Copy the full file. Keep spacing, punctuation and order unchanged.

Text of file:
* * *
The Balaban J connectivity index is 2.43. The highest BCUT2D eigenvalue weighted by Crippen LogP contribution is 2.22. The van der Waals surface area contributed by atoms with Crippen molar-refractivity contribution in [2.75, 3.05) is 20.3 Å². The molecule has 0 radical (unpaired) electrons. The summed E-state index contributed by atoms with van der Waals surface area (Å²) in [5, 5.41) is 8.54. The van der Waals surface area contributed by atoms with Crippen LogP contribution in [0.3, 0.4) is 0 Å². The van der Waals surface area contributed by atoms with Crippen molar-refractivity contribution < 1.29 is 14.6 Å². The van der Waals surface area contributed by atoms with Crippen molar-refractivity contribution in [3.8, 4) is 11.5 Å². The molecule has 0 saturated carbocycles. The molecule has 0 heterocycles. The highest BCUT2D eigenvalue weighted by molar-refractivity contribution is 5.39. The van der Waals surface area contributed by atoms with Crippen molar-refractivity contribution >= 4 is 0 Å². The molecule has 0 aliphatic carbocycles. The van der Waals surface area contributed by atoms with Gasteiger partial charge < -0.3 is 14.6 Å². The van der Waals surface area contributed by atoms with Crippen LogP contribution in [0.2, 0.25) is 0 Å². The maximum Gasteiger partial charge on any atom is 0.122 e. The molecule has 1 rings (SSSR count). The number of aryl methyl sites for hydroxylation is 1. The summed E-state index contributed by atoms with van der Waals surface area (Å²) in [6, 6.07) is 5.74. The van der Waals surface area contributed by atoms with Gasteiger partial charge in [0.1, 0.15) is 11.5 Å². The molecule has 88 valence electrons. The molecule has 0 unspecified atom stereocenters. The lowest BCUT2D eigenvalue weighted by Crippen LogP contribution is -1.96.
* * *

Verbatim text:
The Balaban J connectivity index is 2.43. The highest BCUT2D eigenvalue weighted by Crippen LogP contribution is 2.22. The van der Waals surface area contributed by atoms with Crippen molar-refractivity contribution in [2.75, 3.05) is 20.3 Å². The molecule has 0 radical (unpaired) electrons. The summed E-state index contributed by atoms with van der Waals surface area (Å²) in [5, 5.41) is 8.54. The van der Waals surface area contributed by atoms with Crippen LogP contribution in [0.3, 0.4) is 0 Å². The van der Waals surface area contributed by atoms with Crippen molar-refractivity contribution < 1.29 is 14.6 Å². The van der Waals surface area contributed by atoms with Crippen molar-refractivity contribution in [3.8, 4) is 11.5 Å². The molecule has 0 saturated carbocycles. The molecule has 0 heterocycles. The highest BCUT2D eigenvalue weighted by molar-refractivity contribution is 5.39. The van der Waals surface area contributed by atoms with Crippen molar-refractivity contribution >= 4 is 0 Å². The molecule has 0 aliphatic carbocycles. The van der Waals surface area contributed by atoms with Gasteiger partial charge < -0.3 is 14.6 Å². The van der Waals surface area contributed by atoms with Crippen LogP contribution in [0.2, 0.25) is 0 Å². The maximum Gasteiger partial charge on any atom is 0.122 e. The molecule has 1 rings (SSSR count). The number of aryl methyl sites for hydroxylation is 1. The summed E-state index contributed by atoms with van der Waals surface area (Å²) in [6, 6.07) is 5.74. The van der Waals surface area contributed by atoms with Gasteiger partial charge in [0.1, 0.15) is 11.5 Å². The molecule has 88 valence electrons. The molecule has 0 unspecified atom stereocenters. The lowest BCUT2D eigenvalue weighted by Crippen LogP contribution is -1.96.